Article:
Sarah decided to study physical therapy after experiencing a devastating motor vehicle accident in high school. She sustained several injuries in the accident including a traumatic brain injury with retro and anterograde amnesia, a shattered femur and patella at the left knee joint, seatbelt and airbag injuries, and multiple fractures in her dominant hand. Initially, her treatment focused on restoring function to the knee and hand and her brain injury was largely ignored. It seemed that the doctors and physical therapists she saw at the time did not really have the knowledge to effectively address the brain injury. When she was able to walk again, her treatment was considered a success and she was discharged.


    However, years later she continued to experience symptoms ranging from insomnia and mood swings to gut issues and brain fog. Her issues with word retrieval were some of the hardest to deal with. She did not realize at the time that much of what she was dealing with was actually related to her brain injury. It took becoming a physical therapist herself and taking the initiative to study post-concussion syndrome independently and through continuing education courses for Sarah to gain the knowledge she needed to help not only herself but her clients going through the same thing. Post-concussion syndrome is now one of the things Sarah specializes in. www.bodyandmindpt.com


    Brought to you by: Integrated Brain Centers


     

    • 32 min
    Living with a TBI and after effects with Alexa Randolph

    Living with a TBI and after effects with Alexa Randolph

    Alexa Randolph is a Podcast host and blogger of With Love, Alexa. She is an advocate for invisible illness due to understanding what it’s like to be in pain 24/7 from a mild TBI and chronic pain. She's here to help everyone stay Forever Strong.  http://alexarandolph.com/


    Brought to you by: Integrated Brain Centers

    • 31 min
    Traumatic Brain Injury - with Brain Tumor Survivor Lynn McLaughlin

    Traumatic Brain Injury - with Brain Tumor Survivor Lynn McLaughlin

    After the diagnosis of a brain tumour in 2013 and the subsequent surgery and recovery, she was able to gradually move back into her complex role as a Superintendent of Education. It meant finding different ways of communicating, working and coping as she grew to know and understand her new self. Lynn is how driven to help us become self-advocates, learning to make conscious decisions and altering potentially negative outcomes, putting ourselves in the driver’s seat. Lynn is now the host of her inspirational podcast, She is an award-winning author of her first book, "Steering Through It"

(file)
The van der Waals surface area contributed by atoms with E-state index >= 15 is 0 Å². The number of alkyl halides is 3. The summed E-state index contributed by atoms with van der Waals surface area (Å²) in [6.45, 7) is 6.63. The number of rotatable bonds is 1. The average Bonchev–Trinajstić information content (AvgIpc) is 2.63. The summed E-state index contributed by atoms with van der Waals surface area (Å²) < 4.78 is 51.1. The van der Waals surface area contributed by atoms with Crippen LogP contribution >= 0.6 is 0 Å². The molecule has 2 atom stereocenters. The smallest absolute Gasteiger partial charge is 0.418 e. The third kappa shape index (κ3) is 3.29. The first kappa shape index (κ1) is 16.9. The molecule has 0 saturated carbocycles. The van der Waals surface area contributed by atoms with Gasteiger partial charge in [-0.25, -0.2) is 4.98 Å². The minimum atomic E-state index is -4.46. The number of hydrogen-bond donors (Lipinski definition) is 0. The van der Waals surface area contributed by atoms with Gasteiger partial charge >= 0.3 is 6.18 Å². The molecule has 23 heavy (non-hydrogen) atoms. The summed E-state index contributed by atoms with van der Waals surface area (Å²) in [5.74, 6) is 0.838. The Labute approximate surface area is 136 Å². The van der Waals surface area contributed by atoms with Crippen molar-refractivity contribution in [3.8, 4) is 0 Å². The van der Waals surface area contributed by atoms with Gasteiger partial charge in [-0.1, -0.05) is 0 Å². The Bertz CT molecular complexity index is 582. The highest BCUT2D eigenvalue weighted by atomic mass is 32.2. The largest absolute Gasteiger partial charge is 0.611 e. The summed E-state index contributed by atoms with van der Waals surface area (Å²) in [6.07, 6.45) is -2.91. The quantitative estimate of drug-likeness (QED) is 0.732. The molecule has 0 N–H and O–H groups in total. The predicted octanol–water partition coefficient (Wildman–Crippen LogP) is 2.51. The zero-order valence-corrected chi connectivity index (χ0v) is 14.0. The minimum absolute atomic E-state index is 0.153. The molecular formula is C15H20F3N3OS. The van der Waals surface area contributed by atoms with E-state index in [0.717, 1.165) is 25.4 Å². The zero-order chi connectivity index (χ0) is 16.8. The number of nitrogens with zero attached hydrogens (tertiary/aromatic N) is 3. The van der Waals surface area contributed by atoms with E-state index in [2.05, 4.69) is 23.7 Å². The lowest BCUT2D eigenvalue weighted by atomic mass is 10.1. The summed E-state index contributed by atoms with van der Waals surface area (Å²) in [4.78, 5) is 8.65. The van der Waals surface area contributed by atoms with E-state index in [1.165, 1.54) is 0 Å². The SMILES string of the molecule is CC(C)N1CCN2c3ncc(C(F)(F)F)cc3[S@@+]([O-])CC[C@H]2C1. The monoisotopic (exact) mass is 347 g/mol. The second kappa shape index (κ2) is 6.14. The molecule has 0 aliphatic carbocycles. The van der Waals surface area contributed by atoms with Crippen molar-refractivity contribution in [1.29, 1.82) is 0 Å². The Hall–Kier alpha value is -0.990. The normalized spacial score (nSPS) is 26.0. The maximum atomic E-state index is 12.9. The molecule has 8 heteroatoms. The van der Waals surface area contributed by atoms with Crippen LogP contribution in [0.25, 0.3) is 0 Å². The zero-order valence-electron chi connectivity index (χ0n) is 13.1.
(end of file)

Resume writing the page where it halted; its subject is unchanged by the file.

Find Lynn's book on Amazon: https://amzn.to/36RMruE


    Episode brought to you by: Integrated Brain Center

    • 29 min

Customer Reviews

4.8 out of 5
22 Ratings

22 Ratings

tsgoyna ,

Valuable conversations about INTEGRATIVE resources for brain injury!

This is such a valuable podcast for those with TBI. The support and advocacy for integrative approaches to healing brain injury is desperately needed! Thank you AMY ZELLMER for being so passionate about bringing change and help to those in need.

ijpanter ,

Just found your pod

I’m a fellow survivor who just passed 3 years and just found your podcast and love hearing other positive stories from other survivors.

Lilly07 ,

Wonderful show!

I’ve been dealing with post concussion symptoms for 2.5 years and really enjoy your show for the wide variety of insight to different therapies. I also really appreciate that you feature people’s stories because being able to relate to someone and not feel alone is another way of coping with PCS (it’s not all doctors and therapies!).

One comment is that I’d love to hear from the doctors and specialists you interview what their opinion is if someone tries their therapy and it doesn’t work or makes a patient worse. As someone dealing with PCS, I often have trouble deciphering which treatments might be best for me and have found quite a number of treatments that didn’t work for me or made me worse. It would be great to hear doctors/specialists be candid about that sort of info.

Additionally, I know many people PCS who deal with PTSD like symptoms and I think there’s a big intersection between the two that often gets overlooked. It would be nice to hear more about this!